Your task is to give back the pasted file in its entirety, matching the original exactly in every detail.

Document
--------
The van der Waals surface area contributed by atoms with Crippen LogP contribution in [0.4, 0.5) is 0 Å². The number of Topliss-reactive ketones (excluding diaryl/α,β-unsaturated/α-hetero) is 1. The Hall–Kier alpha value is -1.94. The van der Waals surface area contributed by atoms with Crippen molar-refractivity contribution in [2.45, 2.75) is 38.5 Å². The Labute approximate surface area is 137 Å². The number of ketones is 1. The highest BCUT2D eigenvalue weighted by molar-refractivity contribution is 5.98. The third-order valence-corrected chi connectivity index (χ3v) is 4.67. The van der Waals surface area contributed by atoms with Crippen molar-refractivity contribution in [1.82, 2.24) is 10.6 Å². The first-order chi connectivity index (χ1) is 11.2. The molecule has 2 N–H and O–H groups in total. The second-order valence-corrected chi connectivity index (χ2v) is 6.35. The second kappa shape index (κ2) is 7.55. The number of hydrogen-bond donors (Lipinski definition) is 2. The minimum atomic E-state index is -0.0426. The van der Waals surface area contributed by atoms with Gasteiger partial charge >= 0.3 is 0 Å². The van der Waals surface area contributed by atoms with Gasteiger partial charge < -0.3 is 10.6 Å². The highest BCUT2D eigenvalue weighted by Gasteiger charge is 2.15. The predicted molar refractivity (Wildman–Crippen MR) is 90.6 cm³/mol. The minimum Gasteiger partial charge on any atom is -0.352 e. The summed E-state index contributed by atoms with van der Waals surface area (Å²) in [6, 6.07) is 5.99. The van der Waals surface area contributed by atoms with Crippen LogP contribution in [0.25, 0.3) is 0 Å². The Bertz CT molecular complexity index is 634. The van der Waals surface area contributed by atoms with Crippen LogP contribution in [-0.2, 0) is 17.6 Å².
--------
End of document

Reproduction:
The van der Waals surface area contributed by atoms with Crippen LogP contribution in [0.4, 0.5) is 0 Å². The number of Topliss-reactive ketones (excluding diaryl/α,β-unsaturated/α-hetero) is 1. The Hall–Kier alpha value is -1.94. The van der Waals surface area contributed by atoms with Crippen molar-refractivity contribution in [2.45, 2.75) is 38.5 Å². The Labute approximate surface area is 137 Å². The number of ketones is 1. The highest BCUT2D eigenvalue weighted by molar-refractivity contribution is 5.98. The third-order valence-corrected chi connectivity index (χ3v) is 4.67. The van der Waals surface area contributed by atoms with Crippen molar-refractivity contribution in [1.82, 2.24) is 10.6 Å². The first-order chi connectivity index (χ1) is 11.2. The molecule has 2 N–H and O–H groups in total. The second-order valence-corrected chi connectivity index (χ2v) is 6.35. The second kappa shape index (κ2) is 7.55. The number of hydrogen-bond donors (Lipinski definition) is 2. The minimum atomic E-state index is -0.0426. The van der Waals surface area contributed by atoms with Gasteiger partial charge >= 0.3 is 0 Å². The van der Waals surface area contributed by atoms with Gasteiger partial charge < -0.3 is 10.6 Å². The highest BCUT2D eigenvalue weighted by Gasteiger charge is 2.15. The predicted molar refractivity (Wildman–Crippen MR) is 90.6 cm³/mol. The minimum Gasteiger partial charge on any atom is -0.352 e. The summed E-state index contributed by atoms with van der Waals surface area (Å²) in [6, 6.07) is 5.99. The van der Waals surface area contributed by atoms with Crippen LogP contribution in [0.25, 0.3) is 0 Å². The Bertz CT molecular complexity index is 634. The van der Waals surface area contributed by atoms with Crippen LogP contribution in [-0.2, 0) is 17.6 Å².